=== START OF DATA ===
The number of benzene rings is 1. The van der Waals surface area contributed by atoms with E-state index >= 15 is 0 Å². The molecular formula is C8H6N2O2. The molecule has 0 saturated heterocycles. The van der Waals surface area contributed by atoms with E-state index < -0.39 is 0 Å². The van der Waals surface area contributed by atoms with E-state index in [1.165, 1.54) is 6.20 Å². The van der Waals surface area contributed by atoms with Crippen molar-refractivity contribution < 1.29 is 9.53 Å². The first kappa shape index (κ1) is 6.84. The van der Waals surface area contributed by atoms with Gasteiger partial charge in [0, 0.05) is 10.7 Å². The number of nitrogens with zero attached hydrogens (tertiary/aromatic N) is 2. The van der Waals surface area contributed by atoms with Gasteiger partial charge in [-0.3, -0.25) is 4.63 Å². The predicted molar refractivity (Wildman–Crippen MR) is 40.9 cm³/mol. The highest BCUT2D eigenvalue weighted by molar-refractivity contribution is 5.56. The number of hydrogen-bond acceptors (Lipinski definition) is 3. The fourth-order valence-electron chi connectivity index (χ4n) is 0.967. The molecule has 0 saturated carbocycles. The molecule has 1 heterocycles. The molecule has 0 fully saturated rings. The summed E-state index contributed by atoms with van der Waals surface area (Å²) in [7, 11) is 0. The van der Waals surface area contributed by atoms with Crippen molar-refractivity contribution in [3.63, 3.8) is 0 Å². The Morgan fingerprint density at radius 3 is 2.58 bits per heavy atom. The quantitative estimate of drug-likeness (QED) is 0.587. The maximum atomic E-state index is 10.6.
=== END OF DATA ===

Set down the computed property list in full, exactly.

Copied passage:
The number of benzene rings is 1. The van der Waals surface area contributed by atoms with E-state index >= 15 is 0 Å². The molecular formula is C8H6N2O2. The molecule has 0 saturated heterocycles. The van der Waals surface area contributed by atoms with E-state index < -0.39 is 0 Å². The van der Waals surface area contributed by atoms with E-state index in [1.165, 1.54) is 6.20 Å². The van der Waals surface area contributed by atoms with Crippen molar-refractivity contribution < 1.29 is 9.53 Å². The first kappa shape index (κ1) is 6.84. The van der Waals surface area contributed by atoms with Gasteiger partial charge in [0, 0.05) is 10.7 Å². The number of nitrogens with zero attached hydrogens (tertiary/aromatic N) is 2. The van der Waals surface area contributed by atoms with Gasteiger partial charge in [-0.3, -0.25) is 4.63 Å². The predicted molar refractivity (Wildman–Crippen MR) is 40.9 cm³/mol. The highest BCUT2D eigenvalue weighted by molar-refractivity contribution is 5.56. The number of hydrogen-bond acceptors (Lipinski definition) is 3. The fourth-order valence-electron chi connectivity index (χ4n) is 0.967. The molecule has 0 saturated carbocycles. The molecule has 1 heterocycles. The molecule has 0 fully saturated rings. The summed E-state index contributed by atoms with van der Waals surface area (Å²) in [7, 11) is 0. The van der Waals surface area contributed by atoms with Crippen molar-refractivity contribution in [3.63, 3.8) is 0 Å². The Morgan fingerprint density at radius 3 is 2.58 bits per heavy atom. The quantitative estimate of drug-likeness (QED) is 0.587. The maximum atomic E-state index is 10.6.